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OpenSSL Vulnerability: Security Patch released But What’s The Whole Story?

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A security hole has been found in OpenSSL, which has now been addressed with a fix. The discovered vulnerability, if exploited, might result in a service outage causing the exposed server to crash. 

OpenSSL Vulnerability: Security Patch released But What's The Whole Story?

OpenSSL has issued a security update to address a flaw in its library, which, if exploited, would result in Denial of Service (DoS) conditions and remote server crashes.

Finding such a vulnerability within OpenSSL is a serious issue primarily as OpenSSL is one of the most well-known open-source encryption systems used to secure SSL/TLS (Secure Socket Layer and Transport Layer Security) communications for online platforms’ certification and encrypted conversation. As a result, any flaw in the library has a significant impact.

The problem encountered in OpenSSL

The problem, represented as CVE-2022-0778 (CVSS score: 7.5), is a flaw in the analysis of certificates with invalid elliptic curve explicit parameters and would reside in a function called “BN_mod_sqrt”. The function is often used to compute square roots module n within the certificate analysis phases.

Calling this function from an unsanctioned channel may result in an infinite loop when processing roots with non-prime modules, resulting in a Denial of Service. Any other program that uses this function and allows a potential attacker to check parameter values would be susceptible to the same issue.

“The BN_mod_sqrt() function, which calculates a modular square root, has a flaw that can cause a loop in non-prime modules. This function is utilized when interpreting certificates with elliptic curve public keys […]. It’s easy to generate a certificate with bogus explicit curve parameters that will activate the infinite loop.” According to an OpenSSL security advisory dated March 15th, “

OpenSSL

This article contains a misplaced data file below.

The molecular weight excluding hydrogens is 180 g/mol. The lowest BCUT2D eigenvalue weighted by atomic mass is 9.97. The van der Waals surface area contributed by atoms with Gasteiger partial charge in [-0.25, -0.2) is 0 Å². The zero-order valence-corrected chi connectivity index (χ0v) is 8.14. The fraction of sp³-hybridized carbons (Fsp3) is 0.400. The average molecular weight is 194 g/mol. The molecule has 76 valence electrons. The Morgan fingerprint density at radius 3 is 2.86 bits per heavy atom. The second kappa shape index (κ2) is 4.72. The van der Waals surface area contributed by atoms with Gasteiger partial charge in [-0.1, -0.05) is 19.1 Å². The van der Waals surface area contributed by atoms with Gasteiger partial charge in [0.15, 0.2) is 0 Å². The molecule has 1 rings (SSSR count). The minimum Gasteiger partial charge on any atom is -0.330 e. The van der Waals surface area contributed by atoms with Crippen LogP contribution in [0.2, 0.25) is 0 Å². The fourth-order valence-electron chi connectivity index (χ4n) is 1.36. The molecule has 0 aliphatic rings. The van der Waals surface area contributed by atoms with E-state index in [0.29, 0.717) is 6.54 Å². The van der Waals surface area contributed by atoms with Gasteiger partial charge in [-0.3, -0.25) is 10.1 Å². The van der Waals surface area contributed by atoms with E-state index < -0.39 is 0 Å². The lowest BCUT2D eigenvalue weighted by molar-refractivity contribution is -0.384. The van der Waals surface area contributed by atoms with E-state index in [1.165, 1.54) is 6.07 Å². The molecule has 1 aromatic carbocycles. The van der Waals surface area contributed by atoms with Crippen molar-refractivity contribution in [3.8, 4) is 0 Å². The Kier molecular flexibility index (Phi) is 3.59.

It is possible to create an invalid explicit curve parameter certificate that would trigger the infinite loop.

OpenSSL versions 1.0.2, 1.1.1, and 3.0 are susceptible to a severe vulnerability that would allow attackers to modify or create arbitrary certificates under specific conditions.

Possible attack scenarios

Although there is no evidence that the vulnerability was exploited in practice, as confirmed by CSIRT Italy, there are several cases in which it might still be utilized such as: 

  1. When TLS clients or servers exchange certificates, this is known as certificate reciprocity. 
  2. When hosting providers obtain client certificates or private keys, it’s called certificate theft. 
  3. When certification authorities examine subscriber certification requests, 
  4. The parameters of the elliptic curve ASN.1 go through careful analysis in all situations.

The discovery and fix of the bug

While Google Project Zero security researcher Tavis Ormandy was credited for discovering the vulnerability, Google experts David Benjamin and OpenSSL’s Tomáš Mráz were in charge of remedying it.

Unfortunately, however, the CVE-2022-0778 flaw is not OpenSSL’s first problem this year. In fact, a moderate severity vulnerability CVE-2021-4160 (CVSS score of 5.9) was resolved in January that affected the library’s MIPS32 and MIPS64 squaring methods.

The security measures are taken by OpenSSL

The vulnerability was discovered in OpenSSL version 1.0.2zd (for premium support only), 1.1.1n, and 3.0.2 (excluding all versions prior to 1.1.1, which are no longer supported).

The library developers are urging users of the latest version to upgrade to openSSL 3.0 or 1.1.1. It is therefore advisable to regularly update individual projects as soon as possible with the security patches provided by the vendors, reported on their official pages. 

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Waqas is a cybersecurity journalist and writer who has a knack for writing technology and online privacy-focused articles. He strives to help achieve a secure online environment and is skilled in writing topics related to cybersecurity, AI, DevOps, Cloud security, and a lot more. As seen in: Computer.org, Nordic APIs, Infosecinstitute.com, Tripwire.com, and VentureBeat.

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